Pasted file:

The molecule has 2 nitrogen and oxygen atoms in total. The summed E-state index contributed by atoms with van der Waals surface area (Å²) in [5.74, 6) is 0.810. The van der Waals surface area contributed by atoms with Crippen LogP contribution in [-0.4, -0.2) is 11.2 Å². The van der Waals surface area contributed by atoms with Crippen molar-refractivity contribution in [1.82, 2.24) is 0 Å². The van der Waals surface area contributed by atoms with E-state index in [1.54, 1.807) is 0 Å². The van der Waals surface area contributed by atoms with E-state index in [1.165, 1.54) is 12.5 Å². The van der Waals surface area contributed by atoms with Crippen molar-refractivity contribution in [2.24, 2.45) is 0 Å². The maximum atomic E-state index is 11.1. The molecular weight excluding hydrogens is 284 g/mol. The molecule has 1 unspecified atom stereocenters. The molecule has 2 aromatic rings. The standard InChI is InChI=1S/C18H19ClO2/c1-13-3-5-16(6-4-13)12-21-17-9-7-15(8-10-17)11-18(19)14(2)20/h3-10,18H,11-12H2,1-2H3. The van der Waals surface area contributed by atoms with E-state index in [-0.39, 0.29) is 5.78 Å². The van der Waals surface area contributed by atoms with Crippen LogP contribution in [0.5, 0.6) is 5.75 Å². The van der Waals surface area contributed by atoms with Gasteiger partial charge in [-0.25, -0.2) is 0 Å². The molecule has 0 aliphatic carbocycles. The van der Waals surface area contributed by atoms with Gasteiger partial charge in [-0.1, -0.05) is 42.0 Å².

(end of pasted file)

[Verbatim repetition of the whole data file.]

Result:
The molecule has 2 nitrogen and oxygen atoms in total. The summed E-state index contributed by atoms with van der Waals surface area (Å²) in [5.74, 6) is 0.810. The van der Waals surface area contributed by atoms with Crippen LogP contribution in [-0.4, -0.2) is 11.2 Å². The van der Waals surface area contributed by atoms with Crippen molar-refractivity contribution in [1.82, 2.24) is 0 Å². The van der Waals surface area contributed by atoms with E-state index in [1.54, 1.807) is 0 Å². The van der Waals surface area contributed by atoms with E-state index in [1.165, 1.54) is 12.5 Å². The van der Waals surface area contributed by atoms with Crippen molar-refractivity contribution in [2.24, 2.45) is 0 Å². The maximum atomic E-state index is 11.1. The molecular weight excluding hydrogens is 284 g/mol. The molecule has 1 unspecified atom stereocenters. The molecule has 2 aromatic rings. The standard InChI is InChI=1S/C18H19ClO2/c1-13-3-5-16(6-4-13)12-21-17-9-7-15(8-10-17)11-18(19)14(2)20/h3-10,18H,11-12H2,1-2H3. The van der Waals surface area contributed by atoms with E-state index in [-0.39, 0.29) is 5.78 Å². The van der Waals surface area contributed by atoms with Crippen LogP contribution in [0.5, 0.6) is 5.75 Å². The van der Waals surface area contributed by atoms with Gasteiger partial charge in [-0.25, -0.2) is 0 Å². The molecule has 0 aliphatic carbocycles. The van der Waals surface area contributed by atoms with Gasteiger partial charge in [-0.1, -0.05) is 42.0 Å².